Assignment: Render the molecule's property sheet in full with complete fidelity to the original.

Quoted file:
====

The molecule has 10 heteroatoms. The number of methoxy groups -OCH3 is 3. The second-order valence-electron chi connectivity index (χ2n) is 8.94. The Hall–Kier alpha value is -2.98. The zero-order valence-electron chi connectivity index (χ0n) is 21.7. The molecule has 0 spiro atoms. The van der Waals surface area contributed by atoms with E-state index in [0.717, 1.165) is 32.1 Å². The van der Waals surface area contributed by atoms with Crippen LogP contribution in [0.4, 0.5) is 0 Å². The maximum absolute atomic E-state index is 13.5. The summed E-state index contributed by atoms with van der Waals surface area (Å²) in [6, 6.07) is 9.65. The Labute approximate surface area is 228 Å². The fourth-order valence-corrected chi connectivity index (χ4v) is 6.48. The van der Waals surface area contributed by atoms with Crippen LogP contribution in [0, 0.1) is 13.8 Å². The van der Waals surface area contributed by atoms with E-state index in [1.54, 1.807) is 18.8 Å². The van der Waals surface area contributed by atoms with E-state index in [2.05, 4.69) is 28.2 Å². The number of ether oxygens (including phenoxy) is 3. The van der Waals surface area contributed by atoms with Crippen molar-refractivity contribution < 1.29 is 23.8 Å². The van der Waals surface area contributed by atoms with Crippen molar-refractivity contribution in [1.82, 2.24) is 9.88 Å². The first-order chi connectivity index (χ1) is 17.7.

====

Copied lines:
The molecule has 10 heteroatoms. The number of methoxy groups -OCH3 is 3. The second-order valence-electron chi connectivity index (χ2n) is 8.94. The Hall–Kier alpha value is -2.98. The zero-order valence-electron chi connectivity index (χ0n) is 21.7. The molecule has 0 spiro atoms. The van der Waals surface area contributed by atoms with E-state index in [0.717, 1.165) is 32.1 Å². The van der Waals surface area contributed by atoms with Crippen LogP contribution in [0.4, 0.5) is 0 Å². The maximum absolute atomic E-state index is 13.5. The summed E-state index contributed by atoms with van der Waals surface area (Å²) in [6, 6.07) is 9.65. The Labute approximate surface area is 228 Å². The fourth-order valence-corrected chi connectivity index (χ4v) is 6.48. The van der Waals surface area contributed by atoms with Crippen LogP contribution in [0, 0.1) is 13.8 Å². The van der Waals surface area contributed by atoms with E-state index in [1.54, 1.807) is 18.8 Å². The van der Waals surface area contributed by atoms with E-state index in [2.05, 4.69) is 28.2 Å². The number of ether oxygens (including phenoxy) is 3. The van der Waals surface area contributed by atoms with Crippen molar-refractivity contribution < 1.29 is 23.8 Å². The van der Waals surface area contributed by atoms with Crippen molar-refractivity contribution in [1.82, 2.24) is 9.88 Å². The first-order chi connectivity index (χ1) is 17.7.